What to Do With Ketchup Dregs: Getting the Most From Your Condiments

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Sure, it’s just a few cents’ worth of food, if that. But we see no reason to waste it. Besides, it encourages culinary creativity.

Our fridge door is full of jars and bottles, some of which look odd. For example, the contents of a spicy brown mustard bottle may seem pale and grainy, or there might be a jar of brine without any pickles. A small jar of homemade jam looks all but empty; so does a bottle of ranch dressing.

When these and other condiments run low, we turn them into something else. If a mayonnaise jar has shoulders that keep us from getting all of it – even with a spatula – we take that as a personal challenge. That last little bit of catsup that won’t come out, even if the bottle stands on its head all night? It will be ours.

Sure, it’s just a few cents’ worth of food, if that. But we see no reason to waste it. Besides, it encourages culinary creativity.

If you too are frustrated by the inaccessibility of those last drops, try these tactics.

Ketchup. Add a little water, shake and pour it into your next batch of sloppy Joes. My partner adds it to his homemade soup or chili. Or add vinegar and use the mixture as the basis for a homemade barbecue sauce.

Spicy brown mustard. Add some vinegar and give it a good shake. My favorite use for mustard vinegar: Fry a little diced ham until slightly crispy, add cooked lentils, stir in some mustard vinegar, crack an egg on top, cover the pan and then lower the heat until the egg is cooked to your specs. (For me, that’s somewhere between runny and rock hard.)

You could probably make the same dish with cooked beans, and you can also make it without the ham and/or the egg if the cupboard is bare or you’re a vegetarian. Sometimes we add a squirt of it to those homemade soups. Or why not add oil and spices and make salad dressing? Just be sure to call it “mustard vinaigrette,” which will impress your guests, vs. “French’s dregs mit vinegar,” which may send them screaming for the door.

Yellow mustard. I suppose you could go the vinegar route, but I’ve never tried this because our huge bottle seems never to empty. When it’s gone or nearly gone, I’ll probably add a tiny amount of milk and shake it up, then stir the liquid into my next batch of deviled eggs.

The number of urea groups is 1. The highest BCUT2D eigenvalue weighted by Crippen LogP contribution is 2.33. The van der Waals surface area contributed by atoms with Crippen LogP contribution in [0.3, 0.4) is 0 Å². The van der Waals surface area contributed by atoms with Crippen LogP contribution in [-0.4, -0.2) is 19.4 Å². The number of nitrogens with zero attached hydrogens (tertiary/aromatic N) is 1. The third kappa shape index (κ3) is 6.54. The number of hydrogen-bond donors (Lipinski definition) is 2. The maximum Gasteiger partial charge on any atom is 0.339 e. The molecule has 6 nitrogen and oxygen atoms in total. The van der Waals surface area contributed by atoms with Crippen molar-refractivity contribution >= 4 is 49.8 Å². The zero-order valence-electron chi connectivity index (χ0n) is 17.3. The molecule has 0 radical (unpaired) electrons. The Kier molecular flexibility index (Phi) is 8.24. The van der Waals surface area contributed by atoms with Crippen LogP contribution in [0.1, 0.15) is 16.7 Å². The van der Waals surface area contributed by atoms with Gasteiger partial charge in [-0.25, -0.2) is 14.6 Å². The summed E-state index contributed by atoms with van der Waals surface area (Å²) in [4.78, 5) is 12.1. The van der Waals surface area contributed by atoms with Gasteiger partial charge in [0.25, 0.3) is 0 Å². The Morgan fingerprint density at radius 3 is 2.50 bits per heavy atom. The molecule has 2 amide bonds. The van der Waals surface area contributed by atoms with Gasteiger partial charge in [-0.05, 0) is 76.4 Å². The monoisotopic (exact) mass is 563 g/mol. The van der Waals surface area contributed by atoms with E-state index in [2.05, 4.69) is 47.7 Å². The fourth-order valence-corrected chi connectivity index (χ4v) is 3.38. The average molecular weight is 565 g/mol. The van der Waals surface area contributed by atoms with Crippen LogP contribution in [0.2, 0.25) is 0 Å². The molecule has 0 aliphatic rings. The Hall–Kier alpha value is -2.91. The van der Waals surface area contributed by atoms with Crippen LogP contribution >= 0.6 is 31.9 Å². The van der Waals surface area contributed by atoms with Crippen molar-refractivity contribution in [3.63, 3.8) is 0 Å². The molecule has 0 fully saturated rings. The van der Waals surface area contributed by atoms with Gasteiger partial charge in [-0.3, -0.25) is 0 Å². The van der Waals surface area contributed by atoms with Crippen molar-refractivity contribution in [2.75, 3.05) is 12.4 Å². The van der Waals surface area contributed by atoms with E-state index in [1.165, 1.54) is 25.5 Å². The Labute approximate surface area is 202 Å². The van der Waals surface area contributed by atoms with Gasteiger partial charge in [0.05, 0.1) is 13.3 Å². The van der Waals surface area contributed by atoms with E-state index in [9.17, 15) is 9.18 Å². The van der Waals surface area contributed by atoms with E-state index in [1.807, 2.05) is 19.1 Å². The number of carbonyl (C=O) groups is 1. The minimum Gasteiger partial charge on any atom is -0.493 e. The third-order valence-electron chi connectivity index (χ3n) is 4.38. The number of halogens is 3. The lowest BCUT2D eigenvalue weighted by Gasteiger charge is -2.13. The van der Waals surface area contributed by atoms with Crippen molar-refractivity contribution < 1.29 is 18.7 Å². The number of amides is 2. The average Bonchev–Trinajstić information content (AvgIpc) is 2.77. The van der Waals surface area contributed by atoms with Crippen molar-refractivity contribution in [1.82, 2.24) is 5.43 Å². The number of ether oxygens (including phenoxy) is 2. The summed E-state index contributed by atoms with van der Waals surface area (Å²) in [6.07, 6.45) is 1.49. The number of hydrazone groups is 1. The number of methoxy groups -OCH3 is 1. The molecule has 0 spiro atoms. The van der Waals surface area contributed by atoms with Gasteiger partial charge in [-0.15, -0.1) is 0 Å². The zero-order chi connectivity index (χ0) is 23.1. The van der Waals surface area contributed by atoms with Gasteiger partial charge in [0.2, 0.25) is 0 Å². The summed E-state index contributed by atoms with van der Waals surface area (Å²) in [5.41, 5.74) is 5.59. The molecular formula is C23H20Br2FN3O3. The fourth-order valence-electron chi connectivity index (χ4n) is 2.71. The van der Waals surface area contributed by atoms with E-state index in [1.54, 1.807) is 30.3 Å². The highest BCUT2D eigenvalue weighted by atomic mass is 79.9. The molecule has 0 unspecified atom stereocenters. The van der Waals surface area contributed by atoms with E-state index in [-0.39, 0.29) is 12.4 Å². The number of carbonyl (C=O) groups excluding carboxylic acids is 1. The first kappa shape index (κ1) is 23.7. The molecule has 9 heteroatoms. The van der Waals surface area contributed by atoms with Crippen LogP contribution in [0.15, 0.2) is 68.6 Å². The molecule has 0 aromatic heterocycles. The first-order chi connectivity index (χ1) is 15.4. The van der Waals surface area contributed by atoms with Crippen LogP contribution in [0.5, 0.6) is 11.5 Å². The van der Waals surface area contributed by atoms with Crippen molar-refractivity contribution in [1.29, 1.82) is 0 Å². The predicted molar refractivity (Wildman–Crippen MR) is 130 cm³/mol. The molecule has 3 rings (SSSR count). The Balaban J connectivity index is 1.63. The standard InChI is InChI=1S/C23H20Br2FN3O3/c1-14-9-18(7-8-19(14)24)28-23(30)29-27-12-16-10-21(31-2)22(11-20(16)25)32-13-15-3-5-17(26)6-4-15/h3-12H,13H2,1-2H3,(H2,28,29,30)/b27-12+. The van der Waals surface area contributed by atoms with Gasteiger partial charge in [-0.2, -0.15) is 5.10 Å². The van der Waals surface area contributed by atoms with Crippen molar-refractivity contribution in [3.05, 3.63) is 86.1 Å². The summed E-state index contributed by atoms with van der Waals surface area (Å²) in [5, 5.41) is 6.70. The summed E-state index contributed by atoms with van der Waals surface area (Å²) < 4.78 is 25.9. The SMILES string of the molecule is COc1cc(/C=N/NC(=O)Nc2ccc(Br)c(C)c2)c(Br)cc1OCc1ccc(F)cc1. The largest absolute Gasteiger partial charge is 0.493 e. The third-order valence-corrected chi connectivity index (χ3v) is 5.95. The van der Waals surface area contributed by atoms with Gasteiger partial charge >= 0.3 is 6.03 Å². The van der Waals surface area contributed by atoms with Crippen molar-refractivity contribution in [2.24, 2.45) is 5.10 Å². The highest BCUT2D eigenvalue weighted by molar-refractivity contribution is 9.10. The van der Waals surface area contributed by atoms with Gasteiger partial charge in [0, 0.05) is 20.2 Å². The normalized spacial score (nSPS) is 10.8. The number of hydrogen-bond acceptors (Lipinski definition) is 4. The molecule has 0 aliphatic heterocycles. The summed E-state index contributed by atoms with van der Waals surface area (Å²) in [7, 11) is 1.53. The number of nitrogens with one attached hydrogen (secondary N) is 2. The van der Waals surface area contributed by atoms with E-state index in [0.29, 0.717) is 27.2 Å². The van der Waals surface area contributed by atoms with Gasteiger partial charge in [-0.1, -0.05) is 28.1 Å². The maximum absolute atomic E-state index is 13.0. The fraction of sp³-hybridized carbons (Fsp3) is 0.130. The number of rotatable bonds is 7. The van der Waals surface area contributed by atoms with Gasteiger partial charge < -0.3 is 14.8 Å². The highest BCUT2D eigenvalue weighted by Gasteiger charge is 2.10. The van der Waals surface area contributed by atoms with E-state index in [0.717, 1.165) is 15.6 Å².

Smoothies or marinades

Pickles. If the brine is sour, pour some of it into that mustard bottle and shake. If it’s sweet pickle brine, use it to marinate pork chops. I like to add a little to my homemade coleslaw. Or make new pickles by adding sliced cukes, carrots, green beans or any other vegetable you like. (One of my nephews loves thinly sliced carrots marinated in a garlic dill brine, even as it makes him screw up his eyes and repeat “So sour, so sour” as he eats slice after slice.)

Ranch dressing. Add a bit of milk, shake hard and taste the result – it might still be usable on a salad. If not, add it to potato salad or deviled eggs.

Mayonnaise. Add milk, shake well, and use the liquid in coleslaw or potato salad.

Jam or jelly. Again with the milk! Shake it up and pour onto hot cereal (mmmmm, strawberry oatmeal). Stir it into plain yogurt. Add it to a smoothie. Or just drink it right out of the jar. Tell your kids it’s a milkshake, and watch them clamor for a sip.

Salsa. Yes, it does go bad eventually. Don’t let mold form on that last little bit. Dump it into soup or chili. Mix with a little mayo and use as a spread with turkey or chicken sandwiches. Puree it with some tomato juice, add a little vodka and call it a Bloody Maria.

A little kitchen alchemy

Are all these small economies? Of course. I don’t think that tossing that last tablespoon of catsup will move someone from security to insolvency. But you paid for it. Why not use it all?

Besides, finding new uses for the tail ends of things is just fun. It’s like being a contestant on that Food Network show “Chopped,” without the panel of discerning judges ready to criticize your use of jicama.

You know what else is fun? Realizing that your dish of lentils, ham and egg with mustard vinegar is not only cheap and nourishing, it kept you from going out to eat — a move that really can make a difference to the bottom line.

Or drinking that Bloody Maria, with or without vodka, and feeling smug that no mold was permitted to show its little blue head in your fridge. ¡Viva la kitchen alchemy!

How do you use up the tail ends of things?

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Stacy Johnson

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